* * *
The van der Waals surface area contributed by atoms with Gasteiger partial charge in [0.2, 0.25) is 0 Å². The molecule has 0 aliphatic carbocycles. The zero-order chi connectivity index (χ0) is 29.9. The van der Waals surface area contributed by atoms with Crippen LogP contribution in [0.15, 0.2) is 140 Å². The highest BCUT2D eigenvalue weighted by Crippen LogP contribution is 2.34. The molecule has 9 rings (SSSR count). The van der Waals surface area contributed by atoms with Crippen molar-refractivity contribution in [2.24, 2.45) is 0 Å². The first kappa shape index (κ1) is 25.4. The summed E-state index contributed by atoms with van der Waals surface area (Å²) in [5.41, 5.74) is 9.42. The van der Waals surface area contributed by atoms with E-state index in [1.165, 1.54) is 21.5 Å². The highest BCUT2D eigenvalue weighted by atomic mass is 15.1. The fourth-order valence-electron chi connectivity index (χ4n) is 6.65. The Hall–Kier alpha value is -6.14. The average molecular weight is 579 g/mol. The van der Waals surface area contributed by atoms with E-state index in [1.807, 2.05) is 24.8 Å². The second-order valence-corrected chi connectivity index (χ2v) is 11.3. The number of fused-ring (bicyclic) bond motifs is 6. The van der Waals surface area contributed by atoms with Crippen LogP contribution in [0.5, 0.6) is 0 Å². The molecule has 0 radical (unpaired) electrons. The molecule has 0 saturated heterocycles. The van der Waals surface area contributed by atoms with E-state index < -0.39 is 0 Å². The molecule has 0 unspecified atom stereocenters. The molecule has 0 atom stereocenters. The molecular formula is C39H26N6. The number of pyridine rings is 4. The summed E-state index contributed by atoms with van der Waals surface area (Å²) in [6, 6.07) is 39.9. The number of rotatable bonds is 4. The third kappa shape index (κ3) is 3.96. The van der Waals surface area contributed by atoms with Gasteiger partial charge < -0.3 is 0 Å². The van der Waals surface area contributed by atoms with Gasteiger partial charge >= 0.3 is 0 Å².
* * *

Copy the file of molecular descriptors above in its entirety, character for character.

The van der Waals surface area contributed by atoms with Gasteiger partial charge in [0.2, 0.25) is 0 Å². The molecule has 0 aliphatic carbocycles. The zero-order chi connectivity index (χ0) is 29.9. The van der Waals surface area contributed by atoms with Crippen LogP contribution in [0.15, 0.2) is 140 Å². The highest BCUT2D eigenvalue weighted by Crippen LogP contribution is 2.34. The molecule has 9 rings (SSSR count). The van der Waals surface area contributed by atoms with Crippen molar-refractivity contribution in [2.24, 2.45) is 0 Å². The first kappa shape index (κ1) is 25.4. The summed E-state index contributed by atoms with van der Waals surface area (Å²) in [5.41, 5.74) is 9.42. The van der Waals surface area contributed by atoms with E-state index in [1.165, 1.54) is 21.5 Å². The highest BCUT2D eigenvalue weighted by atomic mass is 15.1. The fourth-order valence-electron chi connectivity index (χ4n) is 6.65. The Hall–Kier alpha value is -6.14. The average molecular weight is 579 g/mol. The van der Waals surface area contributed by atoms with E-state index in [1.807, 2.05) is 24.8 Å². The second-order valence-corrected chi connectivity index (χ2v) is 11.3. The number of fused-ring (bicyclic) bond motifs is 6. The van der Waals surface area contributed by atoms with Crippen LogP contribution in [0.5, 0.6) is 0 Å². The molecule has 0 radical (unpaired) electrons. The molecule has 0 saturated heterocycles. The van der Waals surface area contributed by atoms with E-state index < -0.39 is 0 Å². The molecule has 0 unspecified atom stereocenters. The molecule has 0 atom stereocenters. The molecular formula is C39H26N6. The number of pyridine rings is 4. The summed E-state index contributed by atoms with van der Waals surface area (Å²) in [6, 6.07) is 39.9. The number of rotatable bonds is 4. The third kappa shape index (κ3) is 3.96. The van der Waals surface area contributed by atoms with Gasteiger partial charge < -0.3 is 0 Å². The van der Waals surface area contributed by atoms with Gasteiger partial charge >= 0.3 is 0 Å².